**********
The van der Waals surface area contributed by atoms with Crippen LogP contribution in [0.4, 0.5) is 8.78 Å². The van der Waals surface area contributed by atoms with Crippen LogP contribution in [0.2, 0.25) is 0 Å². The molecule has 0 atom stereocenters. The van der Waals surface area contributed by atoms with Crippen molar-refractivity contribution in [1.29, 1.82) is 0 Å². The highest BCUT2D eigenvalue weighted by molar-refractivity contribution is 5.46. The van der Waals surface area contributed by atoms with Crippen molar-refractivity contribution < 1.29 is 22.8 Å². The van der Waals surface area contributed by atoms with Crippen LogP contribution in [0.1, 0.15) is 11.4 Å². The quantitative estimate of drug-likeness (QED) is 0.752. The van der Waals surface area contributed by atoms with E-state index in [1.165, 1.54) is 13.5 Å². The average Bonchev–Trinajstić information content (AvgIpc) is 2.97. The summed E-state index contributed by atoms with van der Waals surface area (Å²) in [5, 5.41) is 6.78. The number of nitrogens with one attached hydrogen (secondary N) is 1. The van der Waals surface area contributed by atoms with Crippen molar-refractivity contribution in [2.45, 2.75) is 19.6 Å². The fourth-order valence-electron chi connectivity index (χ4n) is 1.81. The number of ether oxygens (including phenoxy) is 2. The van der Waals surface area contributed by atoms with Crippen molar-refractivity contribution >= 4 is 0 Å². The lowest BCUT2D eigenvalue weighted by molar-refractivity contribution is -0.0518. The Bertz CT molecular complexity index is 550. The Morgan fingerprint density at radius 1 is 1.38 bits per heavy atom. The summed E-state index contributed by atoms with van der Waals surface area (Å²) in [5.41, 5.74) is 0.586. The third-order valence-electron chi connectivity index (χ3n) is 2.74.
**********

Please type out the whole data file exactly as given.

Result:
The van der Waals surface area contributed by atoms with Crippen LogP contribution in [0.4, 0.5) is 8.78 Å². The van der Waals surface area contributed by atoms with Crippen LogP contribution in [0.2, 0.25) is 0 Å². The molecule has 0 atom stereocenters. The van der Waals surface area contributed by atoms with Crippen molar-refractivity contribution in [1.29, 1.82) is 0 Å². The highest BCUT2D eigenvalue weighted by molar-refractivity contribution is 5.46. The van der Waals surface area contributed by atoms with Crippen molar-refractivity contribution < 1.29 is 22.8 Å². The van der Waals surface area contributed by atoms with Crippen LogP contribution in [0.1, 0.15) is 11.4 Å². The quantitative estimate of drug-likeness (QED) is 0.752. The van der Waals surface area contributed by atoms with E-state index in [1.165, 1.54) is 13.5 Å². The average Bonchev–Trinajstić information content (AvgIpc) is 2.97. The summed E-state index contributed by atoms with van der Waals surface area (Å²) in [5, 5.41) is 6.78. The number of nitrogens with one attached hydrogen (secondary N) is 1. The van der Waals surface area contributed by atoms with Crippen molar-refractivity contribution in [2.45, 2.75) is 19.6 Å². The fourth-order valence-electron chi connectivity index (χ4n) is 1.81. The number of ether oxygens (including phenoxy) is 2. The van der Waals surface area contributed by atoms with Crippen molar-refractivity contribution >= 4 is 0 Å². The lowest BCUT2D eigenvalue weighted by molar-refractivity contribution is -0.0518. The Bertz CT molecular complexity index is 550. The Morgan fingerprint density at radius 1 is 1.38 bits per heavy atom. The summed E-state index contributed by atoms with van der Waals surface area (Å²) in [5.41, 5.74) is 0.586. The third-order valence-electron chi connectivity index (χ3n) is 2.74.